Charles Luke, Manager of Murray Income Trust, gives his thoughts on the impact of Brexit on the UK.
With Article 50 now triggered, negotiations, which will undoubtedly be difficult and complex, around the future relationship that the United Kingdom will have with the European Union can begin in earnest. As investment markets question the extent to which economic logic or populist political ideals will win out, it seems the only certainty is that there is much to be uncertain about.
So far, the domestic economy has performed more strongly than many commentators envisaged post the EU referendum. From here, our view is however that the bigger picture is likely one of slowing growth as higher inflation negatively impacts real incomes. In general, companies are in robust financial shape, but many will be waiting for signs of progress around Brexit negotiations before committing to investment. Net exports should continue to be helped by the weakness of sterling, although fiscal tightening is likely to gently moderate growth. As such, our economists see GDP growth slowing from just under 2% this year, to marginally over 1% next year. Whilst this is certainly not a calamitous fall into an economic abyss, it is clearly a more difficult environment for those companies with significant exposure to domestic demand drivers.
Our belief is that a focus on high quality businesses combined with discipline on valuation and a patient, buy and hold approach will over the long-term stand investors in good stead. The companies we seek to invest in are not immune to the environment in which they operate, but they are more likely to be able to prosper in spite of it, because demand for their products or services is not driven solely by the economic cycle. This focus on good quality companies typically with robust balance sheets and sustainable cash flows leads us to favour companies with well-diversified international revenue streams, an advantage which should shield them from Brexit-induced political uncertainty. We also think of ourselves as owners of these companies, looking carefully at remuneration structures and engaging with management on capital allocation, to ensure that the company is being run in the long-term interests of all shareholders.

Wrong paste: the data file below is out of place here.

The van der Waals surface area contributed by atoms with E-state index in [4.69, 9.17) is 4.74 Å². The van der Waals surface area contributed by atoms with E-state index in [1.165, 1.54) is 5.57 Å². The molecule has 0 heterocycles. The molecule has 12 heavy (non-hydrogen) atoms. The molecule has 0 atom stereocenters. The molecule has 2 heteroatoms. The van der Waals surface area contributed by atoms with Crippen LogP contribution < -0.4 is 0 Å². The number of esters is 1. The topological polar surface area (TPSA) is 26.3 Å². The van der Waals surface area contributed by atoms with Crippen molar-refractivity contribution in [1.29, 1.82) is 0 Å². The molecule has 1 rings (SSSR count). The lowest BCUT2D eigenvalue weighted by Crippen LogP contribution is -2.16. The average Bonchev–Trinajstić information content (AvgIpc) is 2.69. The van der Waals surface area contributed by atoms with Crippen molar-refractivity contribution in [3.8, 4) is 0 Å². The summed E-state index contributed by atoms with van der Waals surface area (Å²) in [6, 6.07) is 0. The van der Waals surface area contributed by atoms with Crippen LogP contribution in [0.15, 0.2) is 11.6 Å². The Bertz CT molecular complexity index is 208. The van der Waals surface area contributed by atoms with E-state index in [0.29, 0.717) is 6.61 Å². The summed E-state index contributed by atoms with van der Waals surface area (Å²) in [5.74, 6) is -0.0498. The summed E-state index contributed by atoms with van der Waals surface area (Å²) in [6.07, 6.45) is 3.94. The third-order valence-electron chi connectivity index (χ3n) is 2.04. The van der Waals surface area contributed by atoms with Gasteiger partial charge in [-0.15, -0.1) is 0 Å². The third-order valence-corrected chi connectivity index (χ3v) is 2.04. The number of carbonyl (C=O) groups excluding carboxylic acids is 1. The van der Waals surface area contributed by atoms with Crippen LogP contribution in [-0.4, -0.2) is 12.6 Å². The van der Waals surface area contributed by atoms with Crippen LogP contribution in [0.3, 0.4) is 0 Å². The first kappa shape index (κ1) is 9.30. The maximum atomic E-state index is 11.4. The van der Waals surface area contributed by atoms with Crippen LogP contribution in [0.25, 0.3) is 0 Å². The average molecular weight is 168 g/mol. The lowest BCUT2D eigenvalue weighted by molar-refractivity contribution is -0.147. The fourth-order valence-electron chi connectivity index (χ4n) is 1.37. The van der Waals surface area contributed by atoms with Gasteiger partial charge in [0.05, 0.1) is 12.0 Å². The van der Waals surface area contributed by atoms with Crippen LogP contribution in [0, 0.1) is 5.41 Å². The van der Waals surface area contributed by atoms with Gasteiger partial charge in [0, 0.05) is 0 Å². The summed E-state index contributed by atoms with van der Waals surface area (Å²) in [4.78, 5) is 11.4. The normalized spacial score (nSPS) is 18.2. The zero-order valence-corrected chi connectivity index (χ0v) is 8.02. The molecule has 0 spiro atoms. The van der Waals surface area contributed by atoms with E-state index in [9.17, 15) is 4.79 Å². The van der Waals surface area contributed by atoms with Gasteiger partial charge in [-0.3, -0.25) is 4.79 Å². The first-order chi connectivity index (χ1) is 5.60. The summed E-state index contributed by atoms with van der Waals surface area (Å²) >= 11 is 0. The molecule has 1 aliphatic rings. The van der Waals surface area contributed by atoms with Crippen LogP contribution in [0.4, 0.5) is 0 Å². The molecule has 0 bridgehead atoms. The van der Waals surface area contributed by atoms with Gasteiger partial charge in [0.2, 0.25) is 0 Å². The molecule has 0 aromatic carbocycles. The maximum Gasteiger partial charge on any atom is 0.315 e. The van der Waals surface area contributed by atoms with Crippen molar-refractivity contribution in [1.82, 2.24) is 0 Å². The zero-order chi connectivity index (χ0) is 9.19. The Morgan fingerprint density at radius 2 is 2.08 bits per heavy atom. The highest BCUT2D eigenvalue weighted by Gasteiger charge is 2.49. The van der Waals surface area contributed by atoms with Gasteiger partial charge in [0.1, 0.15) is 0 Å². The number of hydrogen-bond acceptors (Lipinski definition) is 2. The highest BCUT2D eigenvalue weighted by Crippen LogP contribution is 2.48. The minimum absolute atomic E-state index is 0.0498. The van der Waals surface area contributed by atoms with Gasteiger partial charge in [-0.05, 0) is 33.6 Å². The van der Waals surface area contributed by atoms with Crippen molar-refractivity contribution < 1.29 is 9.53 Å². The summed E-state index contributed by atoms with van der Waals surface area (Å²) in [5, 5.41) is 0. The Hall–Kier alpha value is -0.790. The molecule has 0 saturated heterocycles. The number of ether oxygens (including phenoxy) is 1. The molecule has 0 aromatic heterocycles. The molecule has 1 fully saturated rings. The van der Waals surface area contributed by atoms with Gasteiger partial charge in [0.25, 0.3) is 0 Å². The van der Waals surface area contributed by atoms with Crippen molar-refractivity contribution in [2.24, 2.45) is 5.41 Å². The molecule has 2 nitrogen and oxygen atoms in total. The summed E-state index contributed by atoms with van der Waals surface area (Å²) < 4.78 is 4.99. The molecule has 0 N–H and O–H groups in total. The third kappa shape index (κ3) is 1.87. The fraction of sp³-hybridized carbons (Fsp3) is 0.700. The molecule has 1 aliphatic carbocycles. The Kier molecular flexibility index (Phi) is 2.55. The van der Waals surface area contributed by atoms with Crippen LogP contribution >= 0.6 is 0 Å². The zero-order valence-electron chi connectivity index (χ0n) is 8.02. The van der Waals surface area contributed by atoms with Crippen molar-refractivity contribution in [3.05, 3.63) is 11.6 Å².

Although the equity market has performed strongly, one area in which we are currently finding value is the pharmaceutical sector, including our holdings in GlaxoSmithKline and AstraZeneca. We believe industry concerns over pricing pressure and generics are outweighed by factors including strong long-term demographic drivers, emerging markets growth, increased R&D efficiency and new breakthrough therapies. More specifically, GlaxoSmithKline is turning around its respiratory franchise while enjoying strong growth from its consumer healthcare, vaccines and HIV businesses. AstraZeneca’s immuno-oncology division will be reporting late-stage trial results over the next year or so on a number of very exciting opportunities. Another company that we believe has excellent long-term prospects is Compass, the foodservice business: structural trends towards outsourcing, further margin improvement and a strong competitive position combined with attractive cash flow generation under the stewardship of an excellent management team are some of the factors that explain why we hold the company in high regard.
One corollary of sterling weakness is likely to be greater merger and acquisition activity. The appetite of global corporations for high-quality businesses is likely to continue and unlike other countries, for better or worse, the UK currently has limited takeover protections.
Therefore, although the UK is facing significant uncertainty around the outcome of its negotiations with the EU, the outlook for many UK-listed companies with diversified international exposure is brighter. We believe that the principal support for investors in an inherently uncertain world is an appreciation of long-term fundamentals and a disciplined and active approach to investing.
Find out more at - www.murray-income.co.uk